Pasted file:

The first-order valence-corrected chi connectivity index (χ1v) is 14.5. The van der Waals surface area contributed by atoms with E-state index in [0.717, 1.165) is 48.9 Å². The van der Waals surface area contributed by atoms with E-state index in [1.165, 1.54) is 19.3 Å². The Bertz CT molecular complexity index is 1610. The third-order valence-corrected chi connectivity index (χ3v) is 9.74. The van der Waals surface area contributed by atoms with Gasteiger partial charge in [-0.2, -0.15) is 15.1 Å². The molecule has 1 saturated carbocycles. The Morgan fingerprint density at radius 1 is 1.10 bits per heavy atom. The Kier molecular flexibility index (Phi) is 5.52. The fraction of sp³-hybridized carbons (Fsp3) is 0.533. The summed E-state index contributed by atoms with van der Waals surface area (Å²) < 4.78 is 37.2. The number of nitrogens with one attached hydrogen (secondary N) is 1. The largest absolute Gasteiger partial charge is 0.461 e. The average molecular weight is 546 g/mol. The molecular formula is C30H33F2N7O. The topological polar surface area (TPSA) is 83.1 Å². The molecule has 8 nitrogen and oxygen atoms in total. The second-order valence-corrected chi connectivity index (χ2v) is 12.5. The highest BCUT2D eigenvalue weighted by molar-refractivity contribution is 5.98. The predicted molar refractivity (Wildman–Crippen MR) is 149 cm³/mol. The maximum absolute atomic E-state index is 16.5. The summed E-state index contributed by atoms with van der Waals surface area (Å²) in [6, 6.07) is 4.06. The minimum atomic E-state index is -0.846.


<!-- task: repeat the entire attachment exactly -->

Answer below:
The first-order valence-corrected chi connectivity index (χ1v) is 14.5. The van der Waals surface area contributed by atoms with E-state index in [0.717, 1.165) is 48.9 Å². The van der Waals surface area contributed by atoms with E-state index in [1.165, 1.54) is 19.3 Å². The Bertz CT molecular complexity index is 1610. The third-order valence-corrected chi connectivity index (χ3v) is 9.74. The van der Waals surface area contributed by atoms with Gasteiger partial charge in [-0.2, -0.15) is 15.1 Å². The molecule has 1 saturated carbocycles. The Morgan fingerprint density at radius 1 is 1.10 bits per heavy atom. The Kier molecular flexibility index (Phi) is 5.52. The fraction of sp³-hybridized carbons (Fsp3) is 0.533. The summed E-state index contributed by atoms with van der Waals surface area (Å²) < 4.78 is 37.2. The number of nitrogens with one attached hydrogen (secondary N) is 1. The largest absolute Gasteiger partial charge is 0.461 e. The average molecular weight is 546 g/mol. The molecular formula is C30H33F2N7O. The topological polar surface area (TPSA) is 83.1 Å². The molecule has 8 nitrogen and oxygen atoms in total. The second-order valence-corrected chi connectivity index (χ2v) is 12.5. The highest BCUT2D eigenvalue weighted by molar-refractivity contribution is 5.98. The predicted molar refractivity (Wildman–Crippen MR) is 149 cm³/mol. The maximum absolute atomic E-state index is 16.5. The summed E-state index contributed by atoms with van der Waals surface area (Å²) in [6, 6.07) is 4.06. The minimum atomic E-state index is -0.846.